March 12, 2011
Hamlet Act III Scene I: The Banality of Existence
“To be, or not to be, that is the question” (Line 55) - that one is rather likely to hear time and time again while exploring the world of literature. Arguably the most influential sentence in the literary universe, it naturally deserves a real life performance of equal magnitude. The 1948 rendition of Hamlet does just that. Sir Laurence Olivier delivers a stellar recital of the infamous speech, which is only enhanced by various subtle nuances occurring in the background. The sounds, sights, setting, and choreographed additions in the acting enliven Shakespeare’s original text into something that further emphasizes the concept of whether life and all its associated troubles are worth dealing with – and why, if not, people can’t just simply put themselves out of their own misery.
The scene begins with a rather typical ominous bit of music. Although - it is quite fitting considering how the following speech concerns the contemplation of suicide, a dreaded sin in the Christian mindset. Being made in 1948, the movie is presented in greyscale. Uncannily, this array of colors adds to the melancholic atmosphere that this movie is gunning for. The first few seconds prove to quickly make clear that Hamlet is about to speak on a heavy subject of matter. Hamlet speaks. “To be…” (Line 55), he begins the question as his face fraught with uncertainty flashes on the screen. Once those two words leave his mouth, his face fades and the grey wavy ocean appears again. “Or not to be…” (Line 55) he continues as the grey waves rage audibly.
With the scene set outdoors, and Hamlet giving his speech atop a cliff along the shore, a few meaningful implications can be drawn. Firstly, the sea and sky are both metaphorical objects – the former is death while the latter is life. Hamlet sitting on a piece of land, is therefore in between both. While pouring his soul into the soliloquy, his mind has retreated into a difficult position where he cannot truly grasp whether it is better to be alive or to be dead. Considering that he felt the need to bring up this type of discussion in the first place, he is leaning toward death being a more advantageous state of being – or lack of being – as evidenced by his constantly staring down towards the raging seas while speaking. With the sky above and the sea below both crushing him with the burden of existence, Hamlet is forced to relieve the pressure from his mind in the form of a soliloquy, in the form of words.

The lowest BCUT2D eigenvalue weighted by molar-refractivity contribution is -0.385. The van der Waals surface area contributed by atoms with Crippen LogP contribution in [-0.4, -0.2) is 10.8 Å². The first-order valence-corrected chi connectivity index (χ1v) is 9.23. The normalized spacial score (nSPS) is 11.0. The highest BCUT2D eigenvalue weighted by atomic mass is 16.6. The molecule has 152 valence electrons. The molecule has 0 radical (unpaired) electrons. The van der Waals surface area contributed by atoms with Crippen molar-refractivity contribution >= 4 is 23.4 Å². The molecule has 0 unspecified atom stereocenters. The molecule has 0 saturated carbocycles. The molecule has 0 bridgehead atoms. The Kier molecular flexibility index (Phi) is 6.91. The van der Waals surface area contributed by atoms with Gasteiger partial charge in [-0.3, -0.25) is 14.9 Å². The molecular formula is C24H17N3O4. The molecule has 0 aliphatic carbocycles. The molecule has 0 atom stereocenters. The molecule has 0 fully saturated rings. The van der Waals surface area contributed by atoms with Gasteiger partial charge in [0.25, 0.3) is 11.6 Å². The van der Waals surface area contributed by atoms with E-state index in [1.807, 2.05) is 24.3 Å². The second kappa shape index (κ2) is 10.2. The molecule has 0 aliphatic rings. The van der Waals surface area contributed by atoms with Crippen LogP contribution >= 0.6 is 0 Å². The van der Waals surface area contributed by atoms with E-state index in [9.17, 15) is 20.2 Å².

Twenty seconds in, the meat of the speech begins. Sir Laurence Oliver does well to convey the uncertainty present in the first few lines, where Hamlet questions whether it is better to deal with life or to just commit suicide. As he contemplates whether it is better to “suffer the slings and arrows of outrageous fortune” (Lines 56 – 57), his eyes shift away from the ocean and upwards toward the sky, indicating a spark of hope he holds for living and his internal argument leaning toward the side of life. But as this is an argument, his conscious quickly turns on itself, and Sir Laurence portrays this well as he contemplates taking “arms against a sea of troubles” (Line 58), while, coincidentally, looking back down into the sea. The complexity of the argument lies in how there is no true answer to be had, and Sir Laurence portrays this uncertainty aptly through the subtle actions of switching between looking up or down.